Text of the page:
An immigration bill passed by Congress fifty years ago this week led to dramatic changes in America's racial and ethnic composition.
In 1965, fewer than 5 percent of Americans were foreign-born, the vast majority white from European countries. Today, 14 percent of the U.S. population is foreign-born (45 million). Of those, nearly half are from Latin America and more than a quarter from Asia, according to a recent Pew Research analysis. By 2065, Pew predicts, the foreign-born population will grow to nearly 18 percent -- about 78 million people -- with Asians surpassing Hispanics as the largest immigrant group.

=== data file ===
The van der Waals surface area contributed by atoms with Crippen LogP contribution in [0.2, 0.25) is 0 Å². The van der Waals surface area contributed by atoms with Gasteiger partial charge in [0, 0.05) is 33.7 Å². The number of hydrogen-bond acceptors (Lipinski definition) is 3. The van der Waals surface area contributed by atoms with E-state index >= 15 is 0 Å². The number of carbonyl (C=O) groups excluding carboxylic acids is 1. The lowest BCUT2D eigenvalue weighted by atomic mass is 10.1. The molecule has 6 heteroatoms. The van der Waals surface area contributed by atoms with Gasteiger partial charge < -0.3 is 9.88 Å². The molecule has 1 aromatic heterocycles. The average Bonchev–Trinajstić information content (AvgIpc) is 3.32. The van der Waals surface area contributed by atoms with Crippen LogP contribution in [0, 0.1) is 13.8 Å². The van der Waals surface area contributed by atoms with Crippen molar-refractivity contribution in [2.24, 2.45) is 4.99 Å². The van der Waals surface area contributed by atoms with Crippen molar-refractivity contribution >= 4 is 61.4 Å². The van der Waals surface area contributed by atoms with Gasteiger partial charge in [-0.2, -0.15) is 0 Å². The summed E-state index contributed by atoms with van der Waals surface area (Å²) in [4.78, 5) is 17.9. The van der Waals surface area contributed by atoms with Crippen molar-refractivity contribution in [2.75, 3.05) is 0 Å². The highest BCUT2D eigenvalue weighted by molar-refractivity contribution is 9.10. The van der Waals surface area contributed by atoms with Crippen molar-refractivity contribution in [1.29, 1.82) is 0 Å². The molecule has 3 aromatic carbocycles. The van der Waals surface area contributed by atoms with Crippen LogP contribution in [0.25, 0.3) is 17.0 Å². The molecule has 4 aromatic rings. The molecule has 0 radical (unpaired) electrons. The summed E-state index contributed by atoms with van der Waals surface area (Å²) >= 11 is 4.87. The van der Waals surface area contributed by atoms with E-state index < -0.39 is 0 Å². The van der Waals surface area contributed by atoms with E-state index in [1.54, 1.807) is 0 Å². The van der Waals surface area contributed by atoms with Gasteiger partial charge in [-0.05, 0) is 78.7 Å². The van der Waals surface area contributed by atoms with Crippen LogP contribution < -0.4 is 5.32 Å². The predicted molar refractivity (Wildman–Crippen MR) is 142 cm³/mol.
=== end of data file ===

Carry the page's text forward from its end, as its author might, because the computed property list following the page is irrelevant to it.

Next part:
This trajectory is rooted in the Immigration and Nationality Act of 1965. Signed by President Lyndon Johnson on October 3, it eliminated the race-based quota system that had dictated U.S. immigration policy since the 1920s. The new law prioritized immigrants' skills and family reunification and almost doubled the number of annual visas allotted, opening the doors to a new tide of immigrants from Latin America and Asia. Since then, nearly 59 million immigrants have come to live in the U.S. Along with their children, they make up more than half of America's population growth in the last 50 years, literally reshaping the face of the nation.